Chinese families who say they were affected by tainted vaccines have called on the government to take steps to help them, saying they were unable to obtain compensation for their health problems.
Around ten families held a press conference in Beijing with Hong Kong media, despite attempts from authorities to silence them.
According to a 2010 notice issued by the health ministry, only experts recognised by the authorities may diagnose abnormal reactions to vaccines. Medical institutions and individual practitioners must not provide diagnoses.
The families said that because of the rule, doctors are unwilling to diagnose whether their illnesses were caused by problematic vaccines, meaning that they are unable to receive help from the government.
“This means we have no other channels to obtain the relevant certification – in reality, many people have still not been able to get any documentation to prove that their symptoms are related to abnormal reactions to vaccines, even though some doctors have privately said to us that the symptoms are very similar,” Ming Pao quoted Tan Hua, a 35 year old woman, as saying.
According to the newspaper, Tan developed a severe rash, twitching, headache, dizziness, and amnesia after receiving a rabies vaccine in 2014. She was later diagnosed with psoriasis, hypoxic brain damage, sudden deafness and epilepsy. Due to her symptoms, Tan is unable to find work despite her MBA from Fudan University. She was forced to use her parents’ meagre pensions to pay for her medical care and basic needs.
The families also called for the government to set up an independent body to evaluate their cases. Since the Chinese Centre for Disease Control and Prevention – which is organised by the government – now oversees all work related to vaccines, the centre cannot be an impartial judge of their cases, they said.
A major scandal revealed in March of last year caused widespread anger in China and rocked public confidence in the healthcare system. It also brought about a crackdown on vaccine makers, wholesalers and buyers. A mother and daughter were arrested in 2015 for selling vaccines that were expired or not properly refrigerated or transported, but the scandal was only revealed a year later after Shandong authorities acknowledged the arrest. An estimated US$88 million (HK$685 million) worth of the vaccines were distributed across 20 provinces since 2011.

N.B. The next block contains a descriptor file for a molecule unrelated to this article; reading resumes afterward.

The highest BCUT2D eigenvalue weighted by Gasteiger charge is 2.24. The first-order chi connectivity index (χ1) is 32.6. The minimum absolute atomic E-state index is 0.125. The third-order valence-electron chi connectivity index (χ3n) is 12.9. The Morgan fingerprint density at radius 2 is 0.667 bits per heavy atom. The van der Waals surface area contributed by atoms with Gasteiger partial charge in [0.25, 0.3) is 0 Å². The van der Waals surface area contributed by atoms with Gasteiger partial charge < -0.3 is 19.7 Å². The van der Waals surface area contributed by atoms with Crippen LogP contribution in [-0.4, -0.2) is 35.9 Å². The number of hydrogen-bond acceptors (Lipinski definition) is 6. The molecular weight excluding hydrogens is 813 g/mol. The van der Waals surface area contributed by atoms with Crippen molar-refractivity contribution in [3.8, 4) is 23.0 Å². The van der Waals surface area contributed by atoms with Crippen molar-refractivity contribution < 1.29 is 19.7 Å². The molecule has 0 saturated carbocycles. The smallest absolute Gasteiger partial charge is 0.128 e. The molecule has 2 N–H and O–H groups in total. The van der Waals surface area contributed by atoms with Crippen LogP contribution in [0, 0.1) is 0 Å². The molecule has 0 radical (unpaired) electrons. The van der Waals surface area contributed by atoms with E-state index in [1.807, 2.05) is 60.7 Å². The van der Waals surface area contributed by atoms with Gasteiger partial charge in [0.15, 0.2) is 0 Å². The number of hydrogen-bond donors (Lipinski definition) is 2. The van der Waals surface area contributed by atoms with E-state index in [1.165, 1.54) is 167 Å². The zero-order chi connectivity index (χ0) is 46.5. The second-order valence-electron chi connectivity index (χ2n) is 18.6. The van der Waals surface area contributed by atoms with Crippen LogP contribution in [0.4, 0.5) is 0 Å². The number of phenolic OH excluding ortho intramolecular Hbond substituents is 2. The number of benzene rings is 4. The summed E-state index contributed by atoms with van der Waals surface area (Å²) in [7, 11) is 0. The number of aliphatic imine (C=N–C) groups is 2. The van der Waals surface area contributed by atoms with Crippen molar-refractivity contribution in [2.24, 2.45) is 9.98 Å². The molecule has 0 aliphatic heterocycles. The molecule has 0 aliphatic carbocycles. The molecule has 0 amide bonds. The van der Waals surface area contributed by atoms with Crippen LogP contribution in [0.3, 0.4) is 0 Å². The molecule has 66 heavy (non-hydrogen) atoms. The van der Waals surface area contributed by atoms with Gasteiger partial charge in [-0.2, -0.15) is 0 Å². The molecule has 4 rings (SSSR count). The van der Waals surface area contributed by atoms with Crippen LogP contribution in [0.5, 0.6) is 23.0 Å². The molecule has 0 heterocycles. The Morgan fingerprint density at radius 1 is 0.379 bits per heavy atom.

The mother Pang Hongwei and her daughter Sun Qi were jailed in January for 19 years and six years respectively. Authorities also dismissed or demoted 357 officials and arrested 202 suspects for their involvement in the scandal.
The World Health Organisation’s China office said in a statement at the time that improperly stored or expired vaccines rarely posed a health risk, apart from the lack of protection from the disease they are intended to protect against.
The families originally invited mainland media outlets to Monday’s press conference, but many of them received phone calls from authorities asking them not to attend, according to RTHK.
The press conference did not receive coverage in the mainland.
“We are not trying to make trouble – [we are trying] to use a reasonable and rational method of appeal to express ourselves… we hope the government will provide reasonable compensation to the relevant victims,” Tan said.